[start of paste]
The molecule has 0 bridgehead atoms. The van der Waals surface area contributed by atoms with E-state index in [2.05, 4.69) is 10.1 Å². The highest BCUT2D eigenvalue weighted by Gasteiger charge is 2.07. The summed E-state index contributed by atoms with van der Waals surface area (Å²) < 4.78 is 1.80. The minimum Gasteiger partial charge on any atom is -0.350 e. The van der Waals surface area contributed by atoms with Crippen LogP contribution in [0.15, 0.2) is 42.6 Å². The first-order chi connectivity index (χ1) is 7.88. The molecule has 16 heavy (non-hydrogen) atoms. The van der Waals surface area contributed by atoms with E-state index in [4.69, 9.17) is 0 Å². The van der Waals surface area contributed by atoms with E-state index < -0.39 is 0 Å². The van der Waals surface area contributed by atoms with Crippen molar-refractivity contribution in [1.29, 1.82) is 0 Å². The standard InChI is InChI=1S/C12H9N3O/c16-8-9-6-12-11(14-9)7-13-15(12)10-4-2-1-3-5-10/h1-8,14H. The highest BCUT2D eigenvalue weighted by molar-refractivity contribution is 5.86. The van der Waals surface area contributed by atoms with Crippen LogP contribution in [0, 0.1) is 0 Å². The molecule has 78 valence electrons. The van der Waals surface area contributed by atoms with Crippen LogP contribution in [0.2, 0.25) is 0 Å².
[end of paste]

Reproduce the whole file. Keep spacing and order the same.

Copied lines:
The molecule has 0 bridgehead atoms. The van der Waals surface area contributed by atoms with E-state index in [2.05, 4.69) is 10.1 Å². The highest BCUT2D eigenvalue weighted by Gasteiger charge is 2.07. The summed E-state index contributed by atoms with van der Waals surface area (Å²) < 4.78 is 1.80. The minimum Gasteiger partial charge on any atom is -0.350 e. The van der Waals surface area contributed by atoms with Crippen LogP contribution in [0.15, 0.2) is 42.6 Å². The first-order chi connectivity index (χ1) is 7.88. The molecule has 16 heavy (non-hydrogen) atoms. The van der Waals surface area contributed by atoms with E-state index in [4.69, 9.17) is 0 Å². The van der Waals surface area contributed by atoms with E-state index < -0.39 is 0 Å². The van der Waals surface area contributed by atoms with Crippen molar-refractivity contribution in [1.29, 1.82) is 0 Å². The standard InChI is InChI=1S/C12H9N3O/c16-8-9-6-12-11(14-9)7-13-15(12)10-4-2-1-3-5-10/h1-8,14H. The highest BCUT2D eigenvalue weighted by molar-refractivity contribution is 5.86. The van der Waals surface area contributed by atoms with Crippen LogP contribution in [0, 0.1) is 0 Å². The molecule has 78 valence electrons. The van der Waals surface area contributed by atoms with Crippen LogP contribution in [0.2, 0.25) is 0 Å².